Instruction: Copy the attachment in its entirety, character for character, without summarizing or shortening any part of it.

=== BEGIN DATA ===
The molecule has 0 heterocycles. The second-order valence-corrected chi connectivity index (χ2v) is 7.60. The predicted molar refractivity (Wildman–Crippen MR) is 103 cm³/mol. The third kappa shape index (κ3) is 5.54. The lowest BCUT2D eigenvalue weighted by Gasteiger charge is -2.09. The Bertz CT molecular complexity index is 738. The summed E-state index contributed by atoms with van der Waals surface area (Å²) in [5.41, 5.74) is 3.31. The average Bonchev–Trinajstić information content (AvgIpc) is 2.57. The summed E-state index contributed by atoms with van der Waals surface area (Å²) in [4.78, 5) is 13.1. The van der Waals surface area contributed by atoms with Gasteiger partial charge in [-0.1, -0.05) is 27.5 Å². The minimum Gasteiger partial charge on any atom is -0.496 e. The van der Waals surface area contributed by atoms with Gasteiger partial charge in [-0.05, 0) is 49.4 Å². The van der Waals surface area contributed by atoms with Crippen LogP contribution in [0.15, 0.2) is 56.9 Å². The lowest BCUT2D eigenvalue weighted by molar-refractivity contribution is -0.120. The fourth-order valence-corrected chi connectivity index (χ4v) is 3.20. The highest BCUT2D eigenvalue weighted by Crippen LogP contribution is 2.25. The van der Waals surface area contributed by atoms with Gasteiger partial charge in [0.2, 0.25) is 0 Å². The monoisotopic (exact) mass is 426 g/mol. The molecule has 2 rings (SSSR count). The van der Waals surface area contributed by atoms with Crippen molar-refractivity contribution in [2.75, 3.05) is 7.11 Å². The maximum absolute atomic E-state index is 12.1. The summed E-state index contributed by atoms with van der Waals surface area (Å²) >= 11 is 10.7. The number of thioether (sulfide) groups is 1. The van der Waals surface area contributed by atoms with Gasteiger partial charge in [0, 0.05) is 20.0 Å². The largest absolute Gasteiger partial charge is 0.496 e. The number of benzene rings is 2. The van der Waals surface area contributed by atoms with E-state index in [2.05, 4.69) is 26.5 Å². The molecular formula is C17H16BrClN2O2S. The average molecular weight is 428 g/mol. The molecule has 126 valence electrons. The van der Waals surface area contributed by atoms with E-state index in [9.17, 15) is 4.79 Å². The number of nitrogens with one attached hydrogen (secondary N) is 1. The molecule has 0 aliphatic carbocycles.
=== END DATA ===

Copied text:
The molecule has 0 heterocycles. The second-order valence-corrected chi connectivity index (χ2v) is 7.60. The predicted molar refractivity (Wildman–Crippen MR) is 103 cm³/mol. The third kappa shape index (κ3) is 5.54. The lowest BCUT2D eigenvalue weighted by Gasteiger charge is -2.09. The Bertz CT molecular complexity index is 738. The summed E-state index contributed by atoms with van der Waals surface area (Å²) in [5.41, 5.74) is 3.31. The average Bonchev–Trinajstić information content (AvgIpc) is 2.57. The summed E-state index contributed by atoms with van der Waals surface area (Å²) in [4.78, 5) is 13.1. The van der Waals surface area contributed by atoms with Gasteiger partial charge in [-0.1, -0.05) is 27.5 Å². The minimum Gasteiger partial charge on any atom is -0.496 e. The van der Waals surface area contributed by atoms with Gasteiger partial charge in [-0.05, 0) is 49.4 Å². The van der Waals surface area contributed by atoms with Crippen LogP contribution in [0.15, 0.2) is 56.9 Å². The lowest BCUT2D eigenvalue weighted by molar-refractivity contribution is -0.120. The fourth-order valence-corrected chi connectivity index (χ4v) is 3.20. The highest BCUT2D eigenvalue weighted by Crippen LogP contribution is 2.25. The van der Waals surface area contributed by atoms with Gasteiger partial charge in [0.2, 0.25) is 0 Å². The monoisotopic (exact) mass is 426 g/mol. The molecule has 2 rings (SSSR count). The van der Waals surface area contributed by atoms with Crippen molar-refractivity contribution in [2.75, 3.05) is 7.11 Å². The maximum absolute atomic E-state index is 12.1. The summed E-state index contributed by atoms with van der Waals surface area (Å²) >= 11 is 10.7. The number of thioether (sulfide) groups is 1. The van der Waals surface area contributed by atoms with Gasteiger partial charge in [0, 0.05) is 20.0 Å². The largest absolute Gasteiger partial charge is 0.496 e. The number of benzene rings is 2. The van der Waals surface area contributed by atoms with E-state index in [2.05, 4.69) is 26.5 Å². The molecular formula is C17H16BrClN2O2S. The average molecular weight is 428 g/mol. The molecule has 126 valence electrons. The van der Waals surface area contributed by atoms with E-state index in [9.17, 15) is 4.79 Å². The number of nitrogens with one attached hydrogen (secondary N) is 1. The molecule has 0 aliphatic carbocycles.